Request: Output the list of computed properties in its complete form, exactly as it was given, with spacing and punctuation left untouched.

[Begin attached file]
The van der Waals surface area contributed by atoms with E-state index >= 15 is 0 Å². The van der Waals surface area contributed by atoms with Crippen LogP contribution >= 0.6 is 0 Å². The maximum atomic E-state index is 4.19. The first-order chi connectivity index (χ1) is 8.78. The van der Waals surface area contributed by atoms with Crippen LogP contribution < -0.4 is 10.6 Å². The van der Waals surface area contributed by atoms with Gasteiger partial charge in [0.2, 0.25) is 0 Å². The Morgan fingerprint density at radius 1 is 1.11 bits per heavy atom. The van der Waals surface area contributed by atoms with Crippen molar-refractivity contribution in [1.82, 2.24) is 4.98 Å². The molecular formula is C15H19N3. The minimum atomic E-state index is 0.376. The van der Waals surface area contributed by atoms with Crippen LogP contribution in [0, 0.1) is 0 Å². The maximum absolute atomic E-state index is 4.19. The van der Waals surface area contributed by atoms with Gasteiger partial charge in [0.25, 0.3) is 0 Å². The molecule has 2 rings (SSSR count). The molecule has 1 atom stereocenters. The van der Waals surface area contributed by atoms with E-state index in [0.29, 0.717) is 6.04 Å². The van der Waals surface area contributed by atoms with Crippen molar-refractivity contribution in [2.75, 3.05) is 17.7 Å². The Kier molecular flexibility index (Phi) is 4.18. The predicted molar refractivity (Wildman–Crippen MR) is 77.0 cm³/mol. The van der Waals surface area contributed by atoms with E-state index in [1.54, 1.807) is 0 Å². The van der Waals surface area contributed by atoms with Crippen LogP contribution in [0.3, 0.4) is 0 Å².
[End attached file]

The van der Waals surface area contributed by atoms with E-state index >= 15 is 0 Å². The van der Waals surface area contributed by atoms with Crippen LogP contribution >= 0.6 is 0 Å². The maximum atomic E-state index is 4.19. The first-order chi connectivity index (χ1) is 8.78. The van der Waals surface area contributed by atoms with Crippen LogP contribution < -0.4 is 10.6 Å². The van der Waals surface area contributed by atoms with Gasteiger partial charge in [0.2, 0.25) is 0 Å². The Morgan fingerprint density at radius 1 is 1.11 bits per heavy atom. The van der Waals surface area contributed by atoms with Crippen molar-refractivity contribution in [1.82, 2.24) is 4.98 Å². The molecular formula is C15H19N3. The minimum atomic E-state index is 0.376. The van der Waals surface area contributed by atoms with Crippen LogP contribution in [0, 0.1) is 0 Å². The maximum absolute atomic E-state index is 4.19. The van der Waals surface area contributed by atoms with Gasteiger partial charge in [0.25, 0.3) is 0 Å². The molecule has 2 rings (SSSR count). The molecule has 1 atom stereocenters. The van der Waals surface area contributed by atoms with E-state index in [0.29, 0.717) is 6.04 Å². The van der Waals surface area contributed by atoms with Crippen molar-refractivity contribution in [2.75, 3.05) is 17.7 Å². The Kier molecular flexibility index (Phi) is 4.18. The predicted molar refractivity (Wildman–Crippen MR) is 77.0 cm³/mol. The van der Waals surface area contributed by atoms with E-state index in [1.54, 1.807) is 0 Å². The van der Waals surface area contributed by atoms with Crippen LogP contribution in [0.3, 0.4) is 0 Å².